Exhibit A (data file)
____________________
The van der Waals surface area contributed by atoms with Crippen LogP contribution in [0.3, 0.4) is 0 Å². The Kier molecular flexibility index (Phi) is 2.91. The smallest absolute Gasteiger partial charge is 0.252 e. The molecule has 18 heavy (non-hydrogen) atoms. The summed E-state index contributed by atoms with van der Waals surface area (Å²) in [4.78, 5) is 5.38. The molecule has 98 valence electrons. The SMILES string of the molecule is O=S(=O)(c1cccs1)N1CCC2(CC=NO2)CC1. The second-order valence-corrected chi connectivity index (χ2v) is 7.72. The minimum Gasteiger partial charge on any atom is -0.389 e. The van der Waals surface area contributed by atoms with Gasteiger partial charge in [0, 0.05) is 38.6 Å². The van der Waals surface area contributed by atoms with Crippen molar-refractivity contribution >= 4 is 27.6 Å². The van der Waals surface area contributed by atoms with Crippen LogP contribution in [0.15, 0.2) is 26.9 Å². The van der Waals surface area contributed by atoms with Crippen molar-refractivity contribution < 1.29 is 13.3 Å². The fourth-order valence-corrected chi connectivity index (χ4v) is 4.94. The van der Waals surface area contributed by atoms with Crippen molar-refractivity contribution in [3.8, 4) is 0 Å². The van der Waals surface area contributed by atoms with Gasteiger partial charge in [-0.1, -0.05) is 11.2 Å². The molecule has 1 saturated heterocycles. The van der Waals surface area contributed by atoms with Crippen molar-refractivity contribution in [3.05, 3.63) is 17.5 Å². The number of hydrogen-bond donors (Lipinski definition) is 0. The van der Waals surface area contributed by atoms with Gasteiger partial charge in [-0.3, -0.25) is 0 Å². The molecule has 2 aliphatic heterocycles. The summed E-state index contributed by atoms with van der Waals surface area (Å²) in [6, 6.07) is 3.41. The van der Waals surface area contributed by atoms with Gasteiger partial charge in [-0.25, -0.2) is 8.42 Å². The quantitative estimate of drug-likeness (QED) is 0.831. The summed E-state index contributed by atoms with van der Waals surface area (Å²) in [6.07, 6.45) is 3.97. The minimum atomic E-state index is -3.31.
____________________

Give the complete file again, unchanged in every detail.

The van der Waals surface area contributed by atoms with Crippen LogP contribution in [0.3, 0.4) is 0 Å². The Kier molecular flexibility index (Phi) is 2.91. The smallest absolute Gasteiger partial charge is 0.252 e. The molecule has 18 heavy (non-hydrogen) atoms. The summed E-state index contributed by atoms with van der Waals surface area (Å²) in [4.78, 5) is 5.38. The molecule has 98 valence electrons. The SMILES string of the molecule is O=S(=O)(c1cccs1)N1CCC2(CC=NO2)CC1. The second-order valence-corrected chi connectivity index (χ2v) is 7.72. The minimum Gasteiger partial charge on any atom is -0.389 e. The van der Waals surface area contributed by atoms with Gasteiger partial charge in [0, 0.05) is 38.6 Å². The van der Waals surface area contributed by atoms with Crippen molar-refractivity contribution >= 4 is 27.6 Å². The van der Waals surface area contributed by atoms with Crippen LogP contribution in [0.15, 0.2) is 26.9 Å². The van der Waals surface area contributed by atoms with Crippen molar-refractivity contribution < 1.29 is 13.3 Å². The fourth-order valence-corrected chi connectivity index (χ4v) is 4.94. The van der Waals surface area contributed by atoms with Crippen molar-refractivity contribution in [3.8, 4) is 0 Å². The van der Waals surface area contributed by atoms with Gasteiger partial charge in [-0.1, -0.05) is 11.2 Å². The molecule has 1 saturated heterocycles. The van der Waals surface area contributed by atoms with Crippen molar-refractivity contribution in [3.05, 3.63) is 17.5 Å². The number of hydrogen-bond donors (Lipinski definition) is 0. The van der Waals surface area contributed by atoms with Gasteiger partial charge in [-0.3, -0.25) is 0 Å². The molecule has 2 aliphatic heterocycles. The summed E-state index contributed by atoms with van der Waals surface area (Å²) in [6, 6.07) is 3.41. The van der Waals surface area contributed by atoms with Gasteiger partial charge in [-0.25, -0.2) is 8.42 Å². The quantitative estimate of drug-likeness (QED) is 0.831. The summed E-state index contributed by atoms with van der Waals surface area (Å²) in [6.07, 6.45) is 3.97. The minimum atomic E-state index is -3.31.